Over a time span of more than 3.5 billion years, the laboratory of nature has evolved a wondrous panoply of chemical compounds, such as enzymes and hormones, most of them presumably to defend certain species from external (e.g., thermal conditions, predators) and internal (e.g., infections) threats. The compounds presumably were derived to confer an evolutionary advantage, be it growth, longevity, or resistance to a specific harmful condition. In many cases, the activity and benefits of these compounds extended beyond the originating species to other plants and animals. Thus, poison from a tree frog might have benefit as a medicinal paralytic agent in humans. Whether an elm tree is fighting parasitic fungi or a cone snail is capturing its prey, opportunity exists for human benefit. If we eliminate the original species, all of this potential is lost. The South American cinchona tree and the Chinese sweet wormwood plant effectively treat and cure malaria. With only rudimentary refinement, quinine was used routinely hundreds of years ago to combat malaria. Poppies produce analgesics to treat pain that once was unbearable and debilitating. Some of the alkaloids from the Madagascar periwinkle (Catharanthus rosea) yielded essential compounds used in cancer chemotherapy. If we lose the plants we have yet to discover and analyze, we will not realize their benefits.

RECOMMENDATIONS from John Staddon, James B. Duke Professor Emeritus of psychology and neuroscience and professor emeritus of biology

In Scientific Method: How Science Works, Fails to Work, and Pretends to Work (Routledge Press), Staddon applies the same methodological standards to examples across disciplines, from physics and chemistry through social psychology, biomedicine, and economics. Here, he outlines some works that set—and have kept—him on his analytical path.

• My personal research methodology problem was solved when I began graduate school at Harvard. Methods devised by radical behaviorist B.F. Skinner allowed me to study animal learning using individual animals. The approach was described in detail in a book by one of Skinner’s disciples, Murray Sidman: Tactics of Scientific Research. Sidman’s book was groundbreaking, though. Following Skinner, he downplayed the role of theory in science.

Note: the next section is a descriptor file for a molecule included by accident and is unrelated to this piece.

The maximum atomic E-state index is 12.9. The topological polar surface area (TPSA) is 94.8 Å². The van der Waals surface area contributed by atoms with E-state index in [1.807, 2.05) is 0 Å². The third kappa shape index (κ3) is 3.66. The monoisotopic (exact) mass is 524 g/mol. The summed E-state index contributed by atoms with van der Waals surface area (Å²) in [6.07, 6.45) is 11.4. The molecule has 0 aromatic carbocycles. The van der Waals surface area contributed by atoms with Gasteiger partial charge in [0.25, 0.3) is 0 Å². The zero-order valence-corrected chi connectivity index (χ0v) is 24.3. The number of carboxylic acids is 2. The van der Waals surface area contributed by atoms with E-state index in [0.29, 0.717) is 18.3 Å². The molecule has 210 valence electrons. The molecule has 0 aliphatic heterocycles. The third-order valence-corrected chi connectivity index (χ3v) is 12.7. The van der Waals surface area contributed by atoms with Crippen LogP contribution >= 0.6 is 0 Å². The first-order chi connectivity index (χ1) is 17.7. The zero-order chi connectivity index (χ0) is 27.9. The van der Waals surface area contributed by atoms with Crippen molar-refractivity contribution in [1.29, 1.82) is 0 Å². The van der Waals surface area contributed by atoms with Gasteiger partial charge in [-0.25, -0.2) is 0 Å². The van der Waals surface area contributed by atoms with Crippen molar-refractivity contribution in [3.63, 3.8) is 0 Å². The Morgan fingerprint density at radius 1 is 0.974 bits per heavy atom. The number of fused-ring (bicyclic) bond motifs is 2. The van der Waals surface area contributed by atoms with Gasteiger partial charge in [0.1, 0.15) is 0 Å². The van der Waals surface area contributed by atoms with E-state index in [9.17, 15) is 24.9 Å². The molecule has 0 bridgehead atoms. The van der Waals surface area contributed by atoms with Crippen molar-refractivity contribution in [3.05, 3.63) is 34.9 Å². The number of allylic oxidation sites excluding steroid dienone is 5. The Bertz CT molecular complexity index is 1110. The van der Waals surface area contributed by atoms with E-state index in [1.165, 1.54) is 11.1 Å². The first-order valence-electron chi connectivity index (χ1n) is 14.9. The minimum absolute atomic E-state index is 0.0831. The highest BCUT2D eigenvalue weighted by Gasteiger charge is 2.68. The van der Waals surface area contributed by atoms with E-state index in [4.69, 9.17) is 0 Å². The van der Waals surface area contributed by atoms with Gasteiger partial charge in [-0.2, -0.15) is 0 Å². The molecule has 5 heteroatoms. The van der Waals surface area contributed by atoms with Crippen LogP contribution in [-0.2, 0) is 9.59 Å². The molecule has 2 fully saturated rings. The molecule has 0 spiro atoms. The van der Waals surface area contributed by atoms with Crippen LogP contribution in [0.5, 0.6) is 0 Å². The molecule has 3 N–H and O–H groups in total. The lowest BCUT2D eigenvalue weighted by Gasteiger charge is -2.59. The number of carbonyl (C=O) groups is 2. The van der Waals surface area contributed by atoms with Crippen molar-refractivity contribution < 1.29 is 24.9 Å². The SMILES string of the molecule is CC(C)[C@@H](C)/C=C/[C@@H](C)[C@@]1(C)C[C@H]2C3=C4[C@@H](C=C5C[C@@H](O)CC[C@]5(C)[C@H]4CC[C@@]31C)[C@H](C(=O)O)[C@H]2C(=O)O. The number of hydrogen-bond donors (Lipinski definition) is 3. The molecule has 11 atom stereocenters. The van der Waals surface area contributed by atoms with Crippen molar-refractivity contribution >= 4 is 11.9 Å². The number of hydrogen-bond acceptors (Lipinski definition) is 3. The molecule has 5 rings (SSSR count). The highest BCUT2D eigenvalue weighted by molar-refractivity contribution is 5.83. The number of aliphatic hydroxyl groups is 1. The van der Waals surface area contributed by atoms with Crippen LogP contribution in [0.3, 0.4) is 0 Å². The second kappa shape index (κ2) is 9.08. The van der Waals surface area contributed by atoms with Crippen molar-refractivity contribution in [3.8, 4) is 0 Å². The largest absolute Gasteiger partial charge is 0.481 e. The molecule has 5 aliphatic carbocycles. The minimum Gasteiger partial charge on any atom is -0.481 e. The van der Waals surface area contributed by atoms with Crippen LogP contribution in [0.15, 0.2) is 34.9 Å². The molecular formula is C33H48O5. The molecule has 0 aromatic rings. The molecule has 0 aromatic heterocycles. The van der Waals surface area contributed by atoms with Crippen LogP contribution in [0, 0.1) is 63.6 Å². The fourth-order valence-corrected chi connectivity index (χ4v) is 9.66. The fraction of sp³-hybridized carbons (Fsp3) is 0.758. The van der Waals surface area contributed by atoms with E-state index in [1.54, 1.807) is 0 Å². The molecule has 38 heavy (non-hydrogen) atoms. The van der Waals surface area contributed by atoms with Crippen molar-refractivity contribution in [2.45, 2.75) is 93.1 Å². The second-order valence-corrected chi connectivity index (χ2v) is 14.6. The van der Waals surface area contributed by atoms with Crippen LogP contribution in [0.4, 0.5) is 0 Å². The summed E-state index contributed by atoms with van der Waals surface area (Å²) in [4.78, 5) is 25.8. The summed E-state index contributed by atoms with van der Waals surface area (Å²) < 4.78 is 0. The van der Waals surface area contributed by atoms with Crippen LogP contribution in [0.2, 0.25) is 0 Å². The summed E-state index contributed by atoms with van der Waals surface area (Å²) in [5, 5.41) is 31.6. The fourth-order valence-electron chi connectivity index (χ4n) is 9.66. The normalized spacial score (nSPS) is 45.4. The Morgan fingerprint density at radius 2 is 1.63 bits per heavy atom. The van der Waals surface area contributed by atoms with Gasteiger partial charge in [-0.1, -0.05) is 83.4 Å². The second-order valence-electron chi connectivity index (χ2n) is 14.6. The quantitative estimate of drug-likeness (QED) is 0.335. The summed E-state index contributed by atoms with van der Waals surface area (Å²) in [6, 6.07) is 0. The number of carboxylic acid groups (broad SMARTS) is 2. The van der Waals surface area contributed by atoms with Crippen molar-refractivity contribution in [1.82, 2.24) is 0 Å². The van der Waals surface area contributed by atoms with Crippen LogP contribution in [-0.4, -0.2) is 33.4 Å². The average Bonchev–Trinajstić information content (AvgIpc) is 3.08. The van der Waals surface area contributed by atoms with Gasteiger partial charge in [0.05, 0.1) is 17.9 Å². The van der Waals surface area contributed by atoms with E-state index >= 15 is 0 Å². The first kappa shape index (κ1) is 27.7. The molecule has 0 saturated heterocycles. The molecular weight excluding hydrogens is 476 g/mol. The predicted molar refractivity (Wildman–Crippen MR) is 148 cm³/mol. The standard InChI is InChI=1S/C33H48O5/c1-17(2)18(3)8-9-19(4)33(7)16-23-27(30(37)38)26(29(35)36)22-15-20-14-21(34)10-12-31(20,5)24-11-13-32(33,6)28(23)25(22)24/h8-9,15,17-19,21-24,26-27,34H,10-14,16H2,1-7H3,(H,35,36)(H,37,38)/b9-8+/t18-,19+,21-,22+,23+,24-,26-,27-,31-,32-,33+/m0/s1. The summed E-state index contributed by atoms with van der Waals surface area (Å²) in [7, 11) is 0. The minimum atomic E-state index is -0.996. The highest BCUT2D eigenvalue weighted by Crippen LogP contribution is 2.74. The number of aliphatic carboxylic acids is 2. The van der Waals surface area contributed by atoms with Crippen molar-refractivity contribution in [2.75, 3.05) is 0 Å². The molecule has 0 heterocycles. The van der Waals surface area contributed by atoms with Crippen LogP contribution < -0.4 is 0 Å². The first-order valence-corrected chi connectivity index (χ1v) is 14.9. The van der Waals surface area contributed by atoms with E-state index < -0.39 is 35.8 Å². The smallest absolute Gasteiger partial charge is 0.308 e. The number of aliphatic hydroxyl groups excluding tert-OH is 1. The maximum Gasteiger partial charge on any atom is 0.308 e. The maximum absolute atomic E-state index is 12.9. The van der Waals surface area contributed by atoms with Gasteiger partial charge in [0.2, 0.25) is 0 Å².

• The best introduction to the mindset of a true scientist that I have found is physicist Richard Feynman’s “Surely You’re Joking Mr. Feynman!” Feynman’s humor, openness, ingenuity, and sheer brilliance as a scientist are almost without equal.

• For readers who wish a critical take on the current state of science, especially biomedical science, I recommend Richard Harris’ Rigor Mortis. Harris deals with the causes and consequences of replication crisis (in which many results of scientific studies are impossible to replicate when re-tested), the dangers of blind faith in “animal models,” and the weakness of much apparently solid cell science. It’s not just social science that has suffered from the poor incentives under which many modern scientists must work.


Getting to Us: How Great Coaches Make Great Teams (Penguin Press) Seth Davis ’92

Putting Wealth to Work: Philanthropy for Today or Investing for Tomorrow? (PublicAffairs) Joel L. Fleishman, professor of law and public policy

Making Light: Haydn, Musical Camp, and the Long Shadow of German Idealism (Duke University Press) Raymond Knapp Ph.D. ’87

The Fountain: A Doctor’s Prescription to Make 60 the New 30 (Rodale) Rocco Monto H ’88, H ’92

Passionate and Pious: Religious Media and Black Women’s Sexuality (Duke University Press) Monique Moultrie ’99

Reconstructing the Gospel: Finding Freedom from Slaveholder Religion (IVP Books) Jonathan Wilson-Hartgrove M.Div. ’06